My life would be so much easier if my name was Marie Andrew. Like… orders of magnitude easier. Tallied up, I would probably get weeks or months of my life back that I didn’t have to spend explaining my name to people. Who would think that six little letters could cause such consternation? Well, actually, it’s just the one.
Here’s how every call to a utility or credit company goes:
“Can you give me your name, please?” says the rep.
“Maria. Andreu. A-N-D-R-E-U.”
“U?” Like maybe I am kidding. Or mistaken.
“So it’s A-N-D-R-E-U? I can’t seem to find it in my system.”
“Have you tried putting a U at the end?”
“Oh, there it is.”
I was reminded of this this morning when I gassed up my car at my local station. I handed the attendant my credit card and he went to run it. He came back with the slip for me to sign.
“Maria Andr-oooo,” he said.
I smiled, waiting for him to hand the slip over.
“Are you from America?” he asked.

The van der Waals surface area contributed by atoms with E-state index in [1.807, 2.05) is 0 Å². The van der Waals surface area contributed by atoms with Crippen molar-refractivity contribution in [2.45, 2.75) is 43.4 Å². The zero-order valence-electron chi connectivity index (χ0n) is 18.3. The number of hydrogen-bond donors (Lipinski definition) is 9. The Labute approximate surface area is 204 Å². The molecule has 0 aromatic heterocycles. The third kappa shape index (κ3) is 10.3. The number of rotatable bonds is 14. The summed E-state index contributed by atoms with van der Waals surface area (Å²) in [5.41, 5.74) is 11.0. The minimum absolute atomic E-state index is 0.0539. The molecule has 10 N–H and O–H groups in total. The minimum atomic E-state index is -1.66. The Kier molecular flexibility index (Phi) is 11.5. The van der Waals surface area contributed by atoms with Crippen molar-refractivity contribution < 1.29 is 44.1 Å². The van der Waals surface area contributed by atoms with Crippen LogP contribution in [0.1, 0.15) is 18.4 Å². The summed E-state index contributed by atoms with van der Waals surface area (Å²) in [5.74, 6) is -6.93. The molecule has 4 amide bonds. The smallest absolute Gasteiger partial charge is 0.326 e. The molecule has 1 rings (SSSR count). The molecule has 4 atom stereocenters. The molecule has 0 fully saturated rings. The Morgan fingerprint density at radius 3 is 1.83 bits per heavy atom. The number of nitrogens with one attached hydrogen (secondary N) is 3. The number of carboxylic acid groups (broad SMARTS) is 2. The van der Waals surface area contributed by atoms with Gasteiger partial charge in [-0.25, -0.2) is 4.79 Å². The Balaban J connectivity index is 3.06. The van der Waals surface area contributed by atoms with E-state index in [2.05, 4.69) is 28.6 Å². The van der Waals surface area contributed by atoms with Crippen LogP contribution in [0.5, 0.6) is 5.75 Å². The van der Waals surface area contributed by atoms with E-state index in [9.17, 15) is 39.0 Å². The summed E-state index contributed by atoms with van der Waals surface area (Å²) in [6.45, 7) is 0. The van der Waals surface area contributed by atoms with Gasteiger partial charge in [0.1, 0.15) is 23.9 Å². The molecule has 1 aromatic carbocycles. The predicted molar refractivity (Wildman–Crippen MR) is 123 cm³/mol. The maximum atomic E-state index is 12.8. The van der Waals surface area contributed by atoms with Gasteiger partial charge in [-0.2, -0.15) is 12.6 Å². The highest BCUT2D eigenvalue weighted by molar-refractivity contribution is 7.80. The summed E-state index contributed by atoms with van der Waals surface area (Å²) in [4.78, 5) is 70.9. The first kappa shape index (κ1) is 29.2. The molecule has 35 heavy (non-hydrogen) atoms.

“I am now,” I replied.
“No, but, really, where is that name from?” His own accent identified him as someone who spent the better part of the start of his life somewhere far away, Pakistan or India, if I had to guess from his intonations.
“Spain. Oh, Spain!” He said it like it was both delightful and improbable. “And your husband?”
I didn’t feel like getting into my complicated romantic history. Also, just in case he was coming on to me, I responded, “He is also in America. But Andreu is the name I was born with, not a married name.”
This seemed more perplexing than he wanted to cope with on a sunny Tuesday morning so he just handed me my receipt and went on his way.
I have been introduced a million times as Marie. I have gotten document after document with a W at the end. So… maybe it’s time to stop swimming upstream and convert?